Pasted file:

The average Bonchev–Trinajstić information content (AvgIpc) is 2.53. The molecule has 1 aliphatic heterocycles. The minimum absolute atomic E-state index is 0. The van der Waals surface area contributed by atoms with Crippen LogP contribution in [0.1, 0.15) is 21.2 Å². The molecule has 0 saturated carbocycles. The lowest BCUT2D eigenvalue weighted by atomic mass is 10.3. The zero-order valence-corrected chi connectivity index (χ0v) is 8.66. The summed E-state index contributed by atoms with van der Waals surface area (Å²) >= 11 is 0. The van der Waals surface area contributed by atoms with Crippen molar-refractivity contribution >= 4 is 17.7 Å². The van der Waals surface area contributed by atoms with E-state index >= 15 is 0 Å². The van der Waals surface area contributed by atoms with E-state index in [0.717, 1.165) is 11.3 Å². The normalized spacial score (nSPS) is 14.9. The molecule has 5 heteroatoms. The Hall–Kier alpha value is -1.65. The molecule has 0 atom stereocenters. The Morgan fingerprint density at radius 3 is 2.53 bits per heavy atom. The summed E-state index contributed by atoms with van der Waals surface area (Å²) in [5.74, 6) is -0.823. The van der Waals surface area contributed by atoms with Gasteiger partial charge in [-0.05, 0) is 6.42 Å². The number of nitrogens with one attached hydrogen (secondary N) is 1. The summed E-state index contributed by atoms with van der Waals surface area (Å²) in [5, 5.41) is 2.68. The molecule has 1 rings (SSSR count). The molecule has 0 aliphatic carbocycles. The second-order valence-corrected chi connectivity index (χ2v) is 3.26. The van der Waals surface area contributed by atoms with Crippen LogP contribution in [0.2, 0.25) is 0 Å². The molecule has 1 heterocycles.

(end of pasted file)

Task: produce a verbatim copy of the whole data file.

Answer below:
The average Bonchev–Trinajstić information content (AvgIpc) is 2.53. The molecule has 1 aliphatic heterocycles. The minimum absolute atomic E-state index is 0. The van der Waals surface area contributed by atoms with Crippen LogP contribution in [0.1, 0.15) is 21.2 Å². The molecule has 0 saturated carbocycles. The lowest BCUT2D eigenvalue weighted by atomic mass is 10.3. The zero-order valence-corrected chi connectivity index (χ0v) is 8.66. The summed E-state index contributed by atoms with van der Waals surface area (Å²) >= 11 is 0. The van der Waals surface area contributed by atoms with Crippen molar-refractivity contribution >= 4 is 17.7 Å². The van der Waals surface area contributed by atoms with E-state index >= 15 is 0 Å². The van der Waals surface area contributed by atoms with E-state index in [0.717, 1.165) is 11.3 Å². The normalized spacial score (nSPS) is 14.9. The molecule has 5 heteroatoms. The Hall–Kier alpha value is -1.65. The molecule has 0 atom stereocenters. The Morgan fingerprint density at radius 3 is 2.53 bits per heavy atom. The summed E-state index contributed by atoms with van der Waals surface area (Å²) in [5.74, 6) is -0.823. The van der Waals surface area contributed by atoms with Gasteiger partial charge in [-0.05, 0) is 6.42 Å². The number of nitrogens with one attached hydrogen (secondary N) is 1. The summed E-state index contributed by atoms with van der Waals surface area (Å²) in [5, 5.41) is 2.68. The molecule has 1 rings (SSSR count). The molecule has 0 aliphatic carbocycles. The second-order valence-corrected chi connectivity index (χ2v) is 3.26. The van der Waals surface area contributed by atoms with Crippen LogP contribution in [0.2, 0.25) is 0 Å². The molecule has 1 heterocycles.